County Commissioner Rollings surprised IDEAS with an environmental excellence award from the Orange Soil & Water Conservation district.
Wednesday February 1st marked the 4 year anniversary of The Hive. You heard me correctly, The Hive is 4 years old! This community based environmental think tank gathers on the first Wednesday of every month at East End Market. The idea behind the Hive is to present different environmental challenges and have the audience members put their brains together and generate solutions that can be implemented right here in the Orlando community. One terrific idea that stemmed from The Hive was Fleet Farming. For more information on Fleet Farming, click here: http://fleetfarming.com/about/.
We kicked off the night with IDEAS Executive Director/CEO, Clayton Louis Ferrara. Clay spoke on behalf of IDEAS, talked about their accomplishments the past four years, and introduced Eric Rollings (pictured below), Chair of Orange County Soil and Water Conservation District. Clay announced that the Hive would be focusing on the United Nations Sustainable Development Goals in 2017. Each month one of the goals would be the topic of the night. Last Wednesday, we focused on creating a Zero Hunger world or goal number two.
County Commissioner Rollings surprised IDEAS with an environmental excellence award from the Orange Soil & Water Conservation district. What better a night than the 4 year anniversary.
This was followed by guest speaker, Dave Green, CEO of Feeding Children Everywhere. His organization is determined to provide 27 millions meals to hungry people this year. All of his meals are as locally sourced, non-GMO and vegan. Green discussed climate change, choices of food production and conflict within countries. According to Green, these three factors are the biggest threats to food security in the world.
Green asked us to pick one of the three main threats to food security and brainstorm ideas for a feasible solution. Each group, whiteboard in hand, weeded through possible solutions in search of the most plausible option. Chris Castro, (far right) founder of IDEAS even voiced his own ideas during the breakout session.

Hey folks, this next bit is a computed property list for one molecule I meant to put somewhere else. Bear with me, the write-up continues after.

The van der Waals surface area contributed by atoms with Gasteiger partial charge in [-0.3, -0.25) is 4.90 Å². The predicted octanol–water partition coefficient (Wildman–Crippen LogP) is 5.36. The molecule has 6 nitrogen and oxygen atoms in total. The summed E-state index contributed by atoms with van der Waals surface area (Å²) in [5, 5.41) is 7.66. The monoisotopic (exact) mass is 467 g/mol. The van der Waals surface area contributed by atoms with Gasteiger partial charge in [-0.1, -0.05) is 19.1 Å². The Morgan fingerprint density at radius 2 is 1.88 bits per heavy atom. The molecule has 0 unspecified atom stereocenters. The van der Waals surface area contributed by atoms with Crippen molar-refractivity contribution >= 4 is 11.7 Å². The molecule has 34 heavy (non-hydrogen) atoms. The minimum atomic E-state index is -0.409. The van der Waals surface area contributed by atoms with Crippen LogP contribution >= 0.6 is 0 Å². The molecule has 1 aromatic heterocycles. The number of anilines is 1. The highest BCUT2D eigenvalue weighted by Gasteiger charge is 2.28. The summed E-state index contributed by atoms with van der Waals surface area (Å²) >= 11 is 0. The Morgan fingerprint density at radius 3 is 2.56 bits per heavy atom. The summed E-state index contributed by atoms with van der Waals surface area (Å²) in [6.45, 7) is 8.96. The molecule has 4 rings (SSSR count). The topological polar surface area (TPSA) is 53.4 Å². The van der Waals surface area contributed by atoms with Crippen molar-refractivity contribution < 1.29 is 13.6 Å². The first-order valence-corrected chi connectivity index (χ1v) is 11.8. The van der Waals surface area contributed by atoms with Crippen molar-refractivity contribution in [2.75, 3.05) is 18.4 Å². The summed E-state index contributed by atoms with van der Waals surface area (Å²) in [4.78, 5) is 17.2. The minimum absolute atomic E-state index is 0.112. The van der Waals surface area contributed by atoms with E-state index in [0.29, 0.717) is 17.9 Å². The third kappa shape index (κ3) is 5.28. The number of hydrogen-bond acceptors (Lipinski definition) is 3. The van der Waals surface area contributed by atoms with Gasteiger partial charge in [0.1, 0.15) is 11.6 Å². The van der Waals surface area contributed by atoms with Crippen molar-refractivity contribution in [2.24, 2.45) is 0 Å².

Every table had the opportunity to share what they had come up with to tackle the food security issue. Some of the ideas, as seen above, included installing food tower gardens in public places and building gardens or farms at schools and churches. Other ideas included dumpster diving, bringing “dumpster food” to the poor and elderly and planting more edible plants and trees in public areas.
Activist, environmentalist and master dumpster diver, Rob Greenfield spoke briefly at the Hive about his dumpster dive adventures. He opened up the audiences eyes about how much perfectly good food gets thrown away. He has found food with expiration dates a month away and food that was made that same day while “diving”. Greenfield travels the country as a food waste activist encouraging others to go dumpster diving and change the way we go about wasting perfectly good food.
To wrap our night up, leaders of IDEAS for US announced that the next Hive would be a “Hive Tank”. Similar to the popular show, Shark Tank, community members would have the opportunity to submit their ideas on how they want to implement change and if selected would receive funding for their idea. The applications are located online at ______________. The top 5 ideas will share their idea at the Hive Tank and the audience will vote on the winner.